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The USA's Three-Legged Stool Of Energy Dominance


Pump trucks feed into a network of pipes near six Chevron Corp. oil wells being readied for hydraulic fracturing in the Permian Basin in this aerial photograph taken near Midland, Texas, U.S., on Thursday, March 1, 2018. Chevron, the world’s third-largest publicly traded oil producer, is spending $3.3 billion this year in the Permian and an additional $1 billion in other shale basins. Its expansion will further bolster U.S. oil output, which already exceeds 10 million barrels a day, surpassing the record set in 1970. Photographer: Daniel Acker/Bloomberg

The United States of America recently surpassed Russia and Saudi Arabia to emerge as the top producer of crude oil, according to new data released by the U.S. Energy Information Administration (EIA). The USA’s new status could be short-lived, as both its nearest competing nations have ramped up production in recent weeks to fill a growing void in Iranian production in the wake of re-imposed U.S. sanctions, but the fact that the U.S. arrived at that point at all is an extraordinary achievement.

A decade ago, the most common phrase used to describe the domestic U.S. oil industry was that “all the whales are gone,” with “whales” meaning big, new sources of oil that had the potential of starting a new boom. The Permian Basin was considered a “dead” region, where the biggest potential for increased production lay not in finding new productive formations, but in going into old existing wells and re-working them. The Eagle Ford Shale was known mainly as a nuisance formation from which drillers would get a small kick of gas whenever they drilled into a deeper conventional formation. At that time, the U.S. was importing about 2/3rds of its daily oil needs, and the general outlook was that the percentage of imports would only rise over time.

But then, in October of 2008, a large independent producer named Petrohawk drilled the first economic oil well in the Eagle Ford Shale formation, and America’s energy outlook turned 180 degrees. Since the revolution in shale oil production began, total U.S. crude production has now doubled. Never in its history has the domestic oil industry produced as much oil as it now does every day. In 2017, U.S. net imports of crude oil amounted to just 19 percent of the country’s daily consumption. Thus, while the country has not become completely energy independent, it has become vastly more energy secure.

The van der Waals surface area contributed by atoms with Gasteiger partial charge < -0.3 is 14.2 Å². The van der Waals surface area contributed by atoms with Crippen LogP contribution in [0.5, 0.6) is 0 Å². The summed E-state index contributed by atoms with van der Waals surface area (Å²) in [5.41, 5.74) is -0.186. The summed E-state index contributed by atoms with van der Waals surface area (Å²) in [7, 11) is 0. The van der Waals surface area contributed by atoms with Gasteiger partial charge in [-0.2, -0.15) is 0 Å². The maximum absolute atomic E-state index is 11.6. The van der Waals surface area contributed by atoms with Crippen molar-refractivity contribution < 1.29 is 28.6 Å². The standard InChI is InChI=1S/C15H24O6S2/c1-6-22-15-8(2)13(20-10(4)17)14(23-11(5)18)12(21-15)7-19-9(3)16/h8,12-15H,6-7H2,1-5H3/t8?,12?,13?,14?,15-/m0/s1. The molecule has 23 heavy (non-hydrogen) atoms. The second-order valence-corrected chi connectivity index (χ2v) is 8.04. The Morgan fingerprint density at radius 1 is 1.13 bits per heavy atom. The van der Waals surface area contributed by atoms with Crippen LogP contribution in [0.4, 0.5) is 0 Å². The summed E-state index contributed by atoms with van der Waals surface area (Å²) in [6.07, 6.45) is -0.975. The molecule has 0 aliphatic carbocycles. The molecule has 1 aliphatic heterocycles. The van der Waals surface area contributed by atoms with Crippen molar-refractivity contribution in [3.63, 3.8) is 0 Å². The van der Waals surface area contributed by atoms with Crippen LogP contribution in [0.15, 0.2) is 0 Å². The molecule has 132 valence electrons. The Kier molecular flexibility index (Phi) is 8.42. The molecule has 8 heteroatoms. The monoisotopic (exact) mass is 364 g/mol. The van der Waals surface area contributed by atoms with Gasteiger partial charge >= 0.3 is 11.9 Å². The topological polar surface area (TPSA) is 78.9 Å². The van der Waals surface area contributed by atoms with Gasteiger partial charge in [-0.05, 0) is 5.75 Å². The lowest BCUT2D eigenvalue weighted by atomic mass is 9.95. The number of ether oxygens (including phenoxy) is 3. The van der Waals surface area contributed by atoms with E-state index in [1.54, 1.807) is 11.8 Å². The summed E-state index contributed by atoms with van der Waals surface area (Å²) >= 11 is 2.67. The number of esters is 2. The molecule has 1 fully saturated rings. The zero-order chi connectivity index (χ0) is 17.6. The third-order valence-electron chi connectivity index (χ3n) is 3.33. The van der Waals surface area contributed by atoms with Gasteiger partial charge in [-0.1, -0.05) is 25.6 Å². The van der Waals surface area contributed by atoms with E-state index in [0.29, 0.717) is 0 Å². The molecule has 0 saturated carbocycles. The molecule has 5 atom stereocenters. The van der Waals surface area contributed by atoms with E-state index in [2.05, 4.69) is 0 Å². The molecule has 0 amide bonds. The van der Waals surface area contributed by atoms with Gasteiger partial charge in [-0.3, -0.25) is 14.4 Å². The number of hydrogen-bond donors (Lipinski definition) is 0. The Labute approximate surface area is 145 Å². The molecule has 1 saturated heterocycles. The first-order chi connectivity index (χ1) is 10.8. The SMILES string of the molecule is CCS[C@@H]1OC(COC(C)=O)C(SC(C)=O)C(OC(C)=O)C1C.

None of this happened by accident – it has taken place due to a combination of human ingenuity, good public policy and the luck of geology. The human ingenuity came when scientists in the oil and gas industry developed the means of combining the dual technologies of hydraulic fracturing and horizontal drilling to enable the extraction of oil and gas from shale rock.

The good public policy has come in several forms. First, and probably most importantly, there has been the refusal by state and federal officials of both political parties to give in to the bullying tactics of the anti-fracking movement that wants to outlaw hydraulic fracturing and deny all this cheap and abundant energy to the public. New York state is a noted exception to this, and some local government have also implemented outright or de facto bans on hydraulic fracturing. But the technology remains by and large well-regulated, legal and an extraordinary benefit to the U.S. economy and environment.

Second, we had the December 2015 congressional action to repeal the 1970s-era ban on crude oil exports, which was signed into law by President Barack Obama as a part of an omnibus spending bill. That smart piece of public policy has allowed the oil boom to continue largely unimpeded by bad policy during a time of increasingly-limited refining capacity in the United States. Finally, the Trump Administration’s rollback of some of the most excessive Obama-era regulatory actions has also helped enable the current industry boom times.

Then there’s the luck of geology: The United States is blessed with the most diverse and prolific collection of productive conventional and unconventional (including shale) formations of any nation on earth. Simply put, there’s just a lot of oil and gas beneath the nation’s surface; thus, it should come as no surprise that an industry largely unencumbered by bad public policies would be able to produce a boom like the one the country is currently experiencing.

It’s the classic three-legged stool, one that requires all three legs to remain firm in order to work. As the EIA’s latest data shows, it’s working better than any other stool on earth.

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